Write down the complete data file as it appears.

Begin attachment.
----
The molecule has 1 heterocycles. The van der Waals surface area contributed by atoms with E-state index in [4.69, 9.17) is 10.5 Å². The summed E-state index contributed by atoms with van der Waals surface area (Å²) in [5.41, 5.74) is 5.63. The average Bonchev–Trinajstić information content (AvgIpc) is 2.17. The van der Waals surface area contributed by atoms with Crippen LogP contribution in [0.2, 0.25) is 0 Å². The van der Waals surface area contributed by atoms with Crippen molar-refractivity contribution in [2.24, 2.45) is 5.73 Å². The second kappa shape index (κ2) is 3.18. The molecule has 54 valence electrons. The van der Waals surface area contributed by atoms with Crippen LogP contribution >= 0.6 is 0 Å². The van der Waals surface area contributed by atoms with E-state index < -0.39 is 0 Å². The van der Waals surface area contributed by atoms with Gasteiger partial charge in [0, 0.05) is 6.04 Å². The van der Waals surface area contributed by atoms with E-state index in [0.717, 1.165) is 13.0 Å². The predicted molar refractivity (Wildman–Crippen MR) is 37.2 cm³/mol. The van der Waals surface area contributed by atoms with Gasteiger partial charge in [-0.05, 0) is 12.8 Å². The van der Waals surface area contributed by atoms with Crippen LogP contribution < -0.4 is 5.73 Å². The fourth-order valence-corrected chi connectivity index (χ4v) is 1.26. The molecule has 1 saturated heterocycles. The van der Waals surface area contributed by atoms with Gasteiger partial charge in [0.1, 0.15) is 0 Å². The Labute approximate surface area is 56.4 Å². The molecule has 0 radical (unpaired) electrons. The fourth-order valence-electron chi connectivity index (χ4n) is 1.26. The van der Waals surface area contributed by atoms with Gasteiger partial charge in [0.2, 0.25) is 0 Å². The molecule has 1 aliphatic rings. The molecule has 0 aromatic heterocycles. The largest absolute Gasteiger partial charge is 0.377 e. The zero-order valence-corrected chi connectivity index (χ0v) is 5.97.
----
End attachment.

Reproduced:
The molecule has 1 heterocycles. The van der Waals surface area contributed by atoms with E-state index in [4.69, 9.17) is 10.5 Å². The summed E-state index contributed by atoms with van der Waals surface area (Å²) in [5.41, 5.74) is 5.63. The average Bonchev–Trinajstić information content (AvgIpc) is 2.17. The van der Waals surface area contributed by atoms with Crippen LogP contribution in [0.2, 0.25) is 0 Å². The van der Waals surface area contributed by atoms with Crippen molar-refractivity contribution in [2.24, 2.45) is 5.73 Å². The second kappa shape index (κ2) is 3.18. The molecule has 54 valence electrons. The van der Waals surface area contributed by atoms with Crippen LogP contribution >= 0.6 is 0 Å². The van der Waals surface area contributed by atoms with E-state index < -0.39 is 0 Å². The van der Waals surface area contributed by atoms with Gasteiger partial charge in [0, 0.05) is 6.04 Å². The van der Waals surface area contributed by atoms with E-state index in [0.717, 1.165) is 13.0 Å². The predicted molar refractivity (Wildman–Crippen MR) is 37.2 cm³/mol. The van der Waals surface area contributed by atoms with Gasteiger partial charge in [-0.05, 0) is 12.8 Å². The van der Waals surface area contributed by atoms with Crippen LogP contribution < -0.4 is 5.73 Å². The fourth-order valence-corrected chi connectivity index (χ4v) is 1.26. The molecule has 1 saturated heterocycles. The van der Waals surface area contributed by atoms with Gasteiger partial charge in [0.1, 0.15) is 0 Å². The Labute approximate surface area is 56.4 Å². The molecule has 0 radical (unpaired) electrons. The fourth-order valence-electron chi connectivity index (χ4n) is 1.26. The van der Waals surface area contributed by atoms with Gasteiger partial charge in [0.2, 0.25) is 0 Å². The molecule has 1 aliphatic rings. The molecule has 0 aromatic heterocycles. The largest absolute Gasteiger partial charge is 0.377 e. The zero-order valence-corrected chi connectivity index (χ0v) is 5.97.